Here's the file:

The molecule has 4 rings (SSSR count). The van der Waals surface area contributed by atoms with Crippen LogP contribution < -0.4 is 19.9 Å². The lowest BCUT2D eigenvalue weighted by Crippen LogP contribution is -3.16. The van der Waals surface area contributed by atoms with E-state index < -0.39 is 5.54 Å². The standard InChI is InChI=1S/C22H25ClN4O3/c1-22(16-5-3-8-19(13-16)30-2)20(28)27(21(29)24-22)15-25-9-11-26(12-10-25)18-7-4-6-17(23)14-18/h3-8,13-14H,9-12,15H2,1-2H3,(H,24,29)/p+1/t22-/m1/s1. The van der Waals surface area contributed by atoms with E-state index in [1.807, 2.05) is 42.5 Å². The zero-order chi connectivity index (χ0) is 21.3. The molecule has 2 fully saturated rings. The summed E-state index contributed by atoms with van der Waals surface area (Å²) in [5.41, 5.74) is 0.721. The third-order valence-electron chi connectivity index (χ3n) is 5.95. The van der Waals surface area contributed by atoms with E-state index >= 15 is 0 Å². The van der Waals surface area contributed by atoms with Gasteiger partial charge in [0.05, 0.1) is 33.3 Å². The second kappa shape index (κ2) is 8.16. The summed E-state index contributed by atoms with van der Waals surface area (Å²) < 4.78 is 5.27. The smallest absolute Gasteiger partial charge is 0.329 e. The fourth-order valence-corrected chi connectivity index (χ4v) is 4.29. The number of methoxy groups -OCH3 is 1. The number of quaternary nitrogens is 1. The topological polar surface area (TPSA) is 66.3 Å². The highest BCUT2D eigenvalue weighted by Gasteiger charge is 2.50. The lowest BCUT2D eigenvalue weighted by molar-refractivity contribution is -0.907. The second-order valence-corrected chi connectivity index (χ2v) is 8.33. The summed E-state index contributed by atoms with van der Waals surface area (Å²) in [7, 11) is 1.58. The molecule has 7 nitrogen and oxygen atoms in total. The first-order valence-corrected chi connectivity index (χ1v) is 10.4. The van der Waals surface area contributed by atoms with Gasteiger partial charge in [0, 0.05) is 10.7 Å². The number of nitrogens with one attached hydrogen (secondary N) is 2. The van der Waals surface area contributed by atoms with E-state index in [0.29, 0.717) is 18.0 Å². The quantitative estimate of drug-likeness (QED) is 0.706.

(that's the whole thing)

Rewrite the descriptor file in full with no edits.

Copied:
The molecule has 4 rings (SSSR count). The van der Waals surface area contributed by atoms with Crippen LogP contribution < -0.4 is 19.9 Å². The lowest BCUT2D eigenvalue weighted by Crippen LogP contribution is -3.16. The van der Waals surface area contributed by atoms with E-state index < -0.39 is 5.54 Å². The standard InChI is InChI=1S/C22H25ClN4O3/c1-22(16-5-3-8-19(13-16)30-2)20(28)27(21(29)24-22)15-25-9-11-26(12-10-25)18-7-4-6-17(23)14-18/h3-8,13-14H,9-12,15H2,1-2H3,(H,24,29)/p+1/t22-/m1/s1. The van der Waals surface area contributed by atoms with E-state index in [1.807, 2.05) is 42.5 Å². The zero-order chi connectivity index (χ0) is 21.3. The molecule has 2 fully saturated rings. The summed E-state index contributed by atoms with van der Waals surface area (Å²) in [5.41, 5.74) is 0.721. The third-order valence-electron chi connectivity index (χ3n) is 5.95. The van der Waals surface area contributed by atoms with E-state index >= 15 is 0 Å². The van der Waals surface area contributed by atoms with Gasteiger partial charge in [0.05, 0.1) is 33.3 Å². The second kappa shape index (κ2) is 8.16. The summed E-state index contributed by atoms with van der Waals surface area (Å²) < 4.78 is 5.27. The smallest absolute Gasteiger partial charge is 0.329 e. The fourth-order valence-corrected chi connectivity index (χ4v) is 4.29. The number of methoxy groups -OCH3 is 1. The number of quaternary nitrogens is 1. The topological polar surface area (TPSA) is 66.3 Å². The highest BCUT2D eigenvalue weighted by Gasteiger charge is 2.50. The lowest BCUT2D eigenvalue weighted by molar-refractivity contribution is -0.907. The second-order valence-corrected chi connectivity index (χ2v) is 8.33. The summed E-state index contributed by atoms with van der Waals surface area (Å²) in [7, 11) is 1.58. The molecule has 7 nitrogen and oxygen atoms in total. The first-order valence-corrected chi connectivity index (χ1v) is 10.4. The van der Waals surface area contributed by atoms with Gasteiger partial charge in [0, 0.05) is 10.7 Å². The number of nitrogens with one attached hydrogen (secondary N) is 2. The van der Waals surface area contributed by atoms with E-state index in [0.29, 0.717) is 18.0 Å². The quantitative estimate of drug-likeness (QED) is 0.706.